In this podcast series celebrating Africa, Ugandan radio and TV presenter, writer and singer, Lee Kasumba is joined by Forbes Africa's managing editor and author of Africa’s Billionaires, Chris Bishop.
Bishop says the book has been doing well and is "selling like hotcakes".
Writing the book was a "no-brainer" as he had privileged access to all the billionaires featured in the book, he says.
He did one-on-one interviews with each of them, finding out how they thrived and 'made it' in the world of African business.
I thought this is a great opportunity to dig in and give people great stories.— Chris Bishop, Managing Editor of Forbes Africa and author of Africa’s Billionaires
I think it is important getting these guys on the cover, I think it’s a major footprint for this continent.— Chris Bishop, Managing Editor of Forbes Africa and author of Africa’s Billionaires
Bishop says he is in contact with some of these billionaires and spends time with people like Mohammed Dewji who is a Tanzanian businessman, philanthropist, and former politician. He is also in contact with Herman Mashaba, now a politician as well as mining mogul Tim Tebeila.
Mohammed Dewji has a really incredible story to tell, a likable fellow, he shakes hands with everybody - very humble...— Chris Bishop, Managing Editor of Forbes Africa and author of Africa’s Billionaires
One thing I like about Mohammed is that he grew up poor, he was born in a rondavel in the middle of Tanzania. He sponsors a lot of entrepreneurs today...— Chris Bishop, Managing Editor of Forbes Africa and author of Africa’s Billionaires
Bishop shared some of the challenges he faced trying to get some of these big names to actually sit with him and tell their stories. They have busy schedules and meetings to get to, so they literally do not have time to sit for an interview, he explains.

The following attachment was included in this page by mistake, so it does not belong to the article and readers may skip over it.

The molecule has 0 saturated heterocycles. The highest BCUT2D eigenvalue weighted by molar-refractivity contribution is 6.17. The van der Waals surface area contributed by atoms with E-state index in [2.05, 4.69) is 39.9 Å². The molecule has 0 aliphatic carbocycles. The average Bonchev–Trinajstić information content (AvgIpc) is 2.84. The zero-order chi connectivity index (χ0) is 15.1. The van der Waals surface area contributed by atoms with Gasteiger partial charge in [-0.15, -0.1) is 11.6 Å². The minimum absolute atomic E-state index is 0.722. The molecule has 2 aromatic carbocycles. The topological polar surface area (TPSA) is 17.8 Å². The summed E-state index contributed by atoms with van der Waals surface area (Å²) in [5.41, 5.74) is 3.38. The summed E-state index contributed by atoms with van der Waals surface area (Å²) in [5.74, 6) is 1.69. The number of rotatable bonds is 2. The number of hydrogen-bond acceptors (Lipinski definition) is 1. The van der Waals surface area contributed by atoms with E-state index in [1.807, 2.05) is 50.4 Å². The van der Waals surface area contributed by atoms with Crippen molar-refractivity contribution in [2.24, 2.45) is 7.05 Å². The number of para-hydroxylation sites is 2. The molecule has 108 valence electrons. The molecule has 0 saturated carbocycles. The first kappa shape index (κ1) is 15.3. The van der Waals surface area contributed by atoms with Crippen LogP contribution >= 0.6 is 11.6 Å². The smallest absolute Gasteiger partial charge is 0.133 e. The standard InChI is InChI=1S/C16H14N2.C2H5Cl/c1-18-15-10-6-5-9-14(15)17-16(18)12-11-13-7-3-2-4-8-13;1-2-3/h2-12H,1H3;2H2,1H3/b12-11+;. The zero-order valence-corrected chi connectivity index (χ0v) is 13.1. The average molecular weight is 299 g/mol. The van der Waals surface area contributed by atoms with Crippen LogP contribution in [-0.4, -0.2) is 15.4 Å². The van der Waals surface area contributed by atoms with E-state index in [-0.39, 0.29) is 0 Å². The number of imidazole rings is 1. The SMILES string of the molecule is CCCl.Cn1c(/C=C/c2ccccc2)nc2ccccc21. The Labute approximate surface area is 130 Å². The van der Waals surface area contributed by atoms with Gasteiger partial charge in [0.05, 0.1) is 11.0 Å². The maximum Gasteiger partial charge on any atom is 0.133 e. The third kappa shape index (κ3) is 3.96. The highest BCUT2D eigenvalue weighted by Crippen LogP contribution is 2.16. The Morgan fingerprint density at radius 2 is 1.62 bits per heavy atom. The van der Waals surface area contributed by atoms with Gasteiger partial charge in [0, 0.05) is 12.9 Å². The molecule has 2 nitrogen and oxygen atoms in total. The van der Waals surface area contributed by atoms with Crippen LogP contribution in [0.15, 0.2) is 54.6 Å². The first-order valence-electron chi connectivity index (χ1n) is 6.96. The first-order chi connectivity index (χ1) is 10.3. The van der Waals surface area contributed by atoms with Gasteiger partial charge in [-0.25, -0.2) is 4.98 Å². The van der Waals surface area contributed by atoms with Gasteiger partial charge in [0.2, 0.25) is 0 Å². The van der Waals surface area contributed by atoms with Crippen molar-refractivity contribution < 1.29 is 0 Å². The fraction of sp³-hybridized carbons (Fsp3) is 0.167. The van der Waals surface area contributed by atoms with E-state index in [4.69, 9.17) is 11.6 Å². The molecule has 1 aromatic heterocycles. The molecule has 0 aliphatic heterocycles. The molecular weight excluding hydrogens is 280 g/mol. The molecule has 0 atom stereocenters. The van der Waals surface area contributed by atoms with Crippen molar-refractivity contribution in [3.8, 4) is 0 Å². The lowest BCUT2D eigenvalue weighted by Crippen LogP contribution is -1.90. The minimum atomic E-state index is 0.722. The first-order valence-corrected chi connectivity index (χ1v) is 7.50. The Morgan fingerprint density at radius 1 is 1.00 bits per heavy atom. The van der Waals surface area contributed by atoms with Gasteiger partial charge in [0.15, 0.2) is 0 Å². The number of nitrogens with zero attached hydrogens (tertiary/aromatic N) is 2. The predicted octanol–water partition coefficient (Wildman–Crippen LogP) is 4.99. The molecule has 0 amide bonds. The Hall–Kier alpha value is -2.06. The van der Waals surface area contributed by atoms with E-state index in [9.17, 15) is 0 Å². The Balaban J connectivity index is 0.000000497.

He clarifies what Forbes Africa is all about and what kind of stories they tell - it only features entrepreneurs with good stories, preferably, rags to riches, and people who made their money in an honest way - and they don't do "tenderpreneurs".
We get a lot of people who want to be on the cover. People need to understand we don’t do CEOs and CFOs, we don’t do people who are doing jobs, we only do entrepreneurs. We have to have a face that is recognisible outside of your own country...— Chris Bishop, Managing Editor of Forbes Africa and author of Africa’s Billionaires
You should have a good story to tell, rags to riches, and have at least between $200 - $300 million before we consider them.— Chris Bishop, Managing Editor of Forbes Africa and author of Africa’s Billionaires
The people we want sometimes play hard to get and the people we don't want seem to come all the time, but I think it is important getting these people on the cover, I think it’s a major footprint for this continent.— Chris Bishop, Managing Editor of Forbes Africa and author of Africa’s Billionaires
Kasumba also spoke to Nigerian musician Femi Kuti, the eldest son of Afro-beat legend Fela Kuti.
The two chatted about Felabration, an annual music festival conceived in memory and celebration of musician and Femi's father, Fela Kuti.
Over the years Felabration has attracted many high-class musicians from all over Africa and this year the festival featured many younger musicians like Wizkid.
It’s about making the business beautiful and asking the creativity for the audience.— Femi Kuti, Musician
Music is the only profession that touches you, you don’t touch the music.— Femi Kuti, Musician
In life, there are good times and bad times and when the bad times come you have your instrument to console you.— Femi Kuti, Musician
To hear more of the interviews with Africans doing great things on Africa State of Mind, listen below:
This article first appeared on CapeTalk : Africa State of Mind with Lee Kasumba: Africa's billionaires and Nigerian music